The course fees for students vary depending on whether you are a UK resident or an EU/International resident. Part-time study is available on most of our postgraduate courses, so fees will reflect whether or not you are studying full or part-time. Look at MA fees on our dedicated page.
Yes, you can get funding for postgraduate study through loans, studentships, bursaries and grants - you might also get help from your employer.
If you’re starting a master’s degree, you could get a Postgraduate Master’s Loan to help with course fees and living costs. You can get up to £11,222 if your course starts on or after 1 August 2020.
Our academic staff are always available to help and support their postgraduate students. Being part of our close-knit postgraduate community means that you’ll get to know your lecturers and fellow students on a first name basis, really quickly. Our academics have dedicated office hours where you can book in 1:1 catch ups with them as regularly as you like. They are able to assist you with the transition into postgraduate study – helping you get to grips with studying and learning more independently.
Specialist technicians are available in all areas of study, with many of them working as practising artists in their field of expertise - from ceramicists to filmmakers, jewellers to photographers. You can book inductions for any of the workshops and equipment on campus no matter what you study - from our dedicated Fab Lab to our Glass Workshops.
Each module has approximately 22 hours delivery attributed to it, which is when you will be in a seminar with your Module Leader and cohort. In addition, you are able to book 30-minute tutorials with your MA Subject Tutor or other Postgraduate staff across the year. We also host regular crit sessions and Postgraduate Talks that all MA students can benefit from attending.
Full-time students are allocated a permanent studio space/desk to work. Part-time students will have use of a non-permanent ‘hot desk’ space in an appropriate area (a studio or seminar space) to work while they are on campus. We do have space to store tools and equipment when you are not on campus. Plymouth College of Art also has bookable library spaces, or communal areas like the Refectory which offer options for solo or group learning.
Materials are provided in taught technical workshop sessions, but not for individual student research. In many of our LABs you will find a supplies shop where you can purchase what you need directly from our technician team. There are also a range of suppliers in Plymouth, from specialist arts and crafts shop The Art Side - just a few minutes walk away from our Tavistock Place building - to Plymouth Scrapstore and Hobbycraft.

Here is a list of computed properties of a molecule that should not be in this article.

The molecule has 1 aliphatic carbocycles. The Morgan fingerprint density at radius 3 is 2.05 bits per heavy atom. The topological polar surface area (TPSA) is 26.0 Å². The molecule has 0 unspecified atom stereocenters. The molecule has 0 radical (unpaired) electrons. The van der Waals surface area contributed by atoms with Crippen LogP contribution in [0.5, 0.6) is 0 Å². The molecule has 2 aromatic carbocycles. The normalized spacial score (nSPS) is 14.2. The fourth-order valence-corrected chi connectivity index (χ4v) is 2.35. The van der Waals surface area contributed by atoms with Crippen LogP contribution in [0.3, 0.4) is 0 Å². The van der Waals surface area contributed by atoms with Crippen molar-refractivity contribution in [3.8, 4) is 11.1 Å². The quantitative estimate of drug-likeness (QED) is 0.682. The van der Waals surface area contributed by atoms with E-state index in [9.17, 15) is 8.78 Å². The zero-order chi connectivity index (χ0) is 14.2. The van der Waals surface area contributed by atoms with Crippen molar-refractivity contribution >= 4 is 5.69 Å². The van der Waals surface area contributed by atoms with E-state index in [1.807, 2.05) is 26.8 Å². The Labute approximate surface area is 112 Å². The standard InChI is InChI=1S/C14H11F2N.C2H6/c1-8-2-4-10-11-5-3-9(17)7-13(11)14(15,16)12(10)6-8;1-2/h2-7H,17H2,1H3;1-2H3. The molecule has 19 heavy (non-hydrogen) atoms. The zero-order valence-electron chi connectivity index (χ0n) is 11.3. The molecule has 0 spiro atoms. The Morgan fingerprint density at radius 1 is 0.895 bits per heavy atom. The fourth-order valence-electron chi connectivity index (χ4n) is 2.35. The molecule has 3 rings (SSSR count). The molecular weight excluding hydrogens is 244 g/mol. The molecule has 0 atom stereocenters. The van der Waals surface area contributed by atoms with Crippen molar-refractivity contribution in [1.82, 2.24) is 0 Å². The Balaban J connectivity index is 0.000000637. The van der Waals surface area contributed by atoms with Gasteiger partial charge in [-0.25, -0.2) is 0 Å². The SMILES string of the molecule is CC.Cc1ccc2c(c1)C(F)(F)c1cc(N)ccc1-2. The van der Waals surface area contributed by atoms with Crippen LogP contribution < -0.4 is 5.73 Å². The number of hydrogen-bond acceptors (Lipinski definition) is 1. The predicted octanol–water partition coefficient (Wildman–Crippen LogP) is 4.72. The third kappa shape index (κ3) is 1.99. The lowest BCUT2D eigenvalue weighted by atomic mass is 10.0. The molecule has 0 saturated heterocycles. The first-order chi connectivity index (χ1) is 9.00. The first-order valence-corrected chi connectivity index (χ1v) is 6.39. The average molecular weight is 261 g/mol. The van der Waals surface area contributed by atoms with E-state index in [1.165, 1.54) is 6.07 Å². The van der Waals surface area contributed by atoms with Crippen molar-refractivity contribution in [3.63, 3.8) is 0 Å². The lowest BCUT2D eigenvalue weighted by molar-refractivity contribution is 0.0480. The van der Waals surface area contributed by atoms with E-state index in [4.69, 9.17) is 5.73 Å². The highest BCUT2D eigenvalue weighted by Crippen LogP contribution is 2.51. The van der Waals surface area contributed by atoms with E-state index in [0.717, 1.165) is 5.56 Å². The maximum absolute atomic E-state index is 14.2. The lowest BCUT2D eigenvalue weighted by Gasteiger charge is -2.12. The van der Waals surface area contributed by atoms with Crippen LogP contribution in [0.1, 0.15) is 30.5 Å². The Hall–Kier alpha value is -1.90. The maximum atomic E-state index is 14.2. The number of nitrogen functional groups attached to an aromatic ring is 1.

At Plymouth College of Art, we understand that postgraduate students are instinctive activists and collaborators, keen to explore and progress their creative practice through research, inquiry into social and commercial contexts.
During the course of your studies, you will also have access to college-wide resources which include workshops, project spaces, and our library whether you are a full-time or part-time student.
Alongside specific skills taught and supported within your programme, college resources are open access for all students. We encourage mobility across subject areas and the development of interdisciplinary practice.
Yes! Our Workshop Wednesdays are a great way to ease yourself into all of the different facilities and equipment we have available and are the perfect opportunity to broaden your skillset.
So what are Workshop Wednesdays? At Plymouth College of Art, every Wednesday is an extracurricular day, where our students are free to explore creative skills outside their usual programme of study.
Students choose from a rich, rolling menu of workshops led by our excellent technical staff, offered free of charge, with everything from CV writing and job search workshops to glass bead making and Adobe Indesign sessions on offer.
Workshops and LABs throughout the college not only support timetabled curriculum delivery but also provide open access to students at all levels throughout the week (subject to availability) who want to further develop their skills.
These activities are designed to enhance your curriculum but will not be explicitly connected to academic and assessed learning.
Come along to an Open Day, online or in person. Open Days provide a great opportunity to chat to staff and current students about the course you’re interested in and what it’s like studying at Plymouth College of Art - book your place.
Prefer a 1 to 1 chat with a lecturer? Get in touch with us at firstname.lastname@example.org to book an informal discussion.
Start your application. You can apply for the course you’re interested in by clicking on the Apply Now button situated on the top left-hand side of each specific course page on our website.
As part of the application, you will be asked to provide digital images of your work, and to submit a short Application Statement. If you meet the entry requirements, we will get back to you within three weeks of receiving your application to invite you for an interview.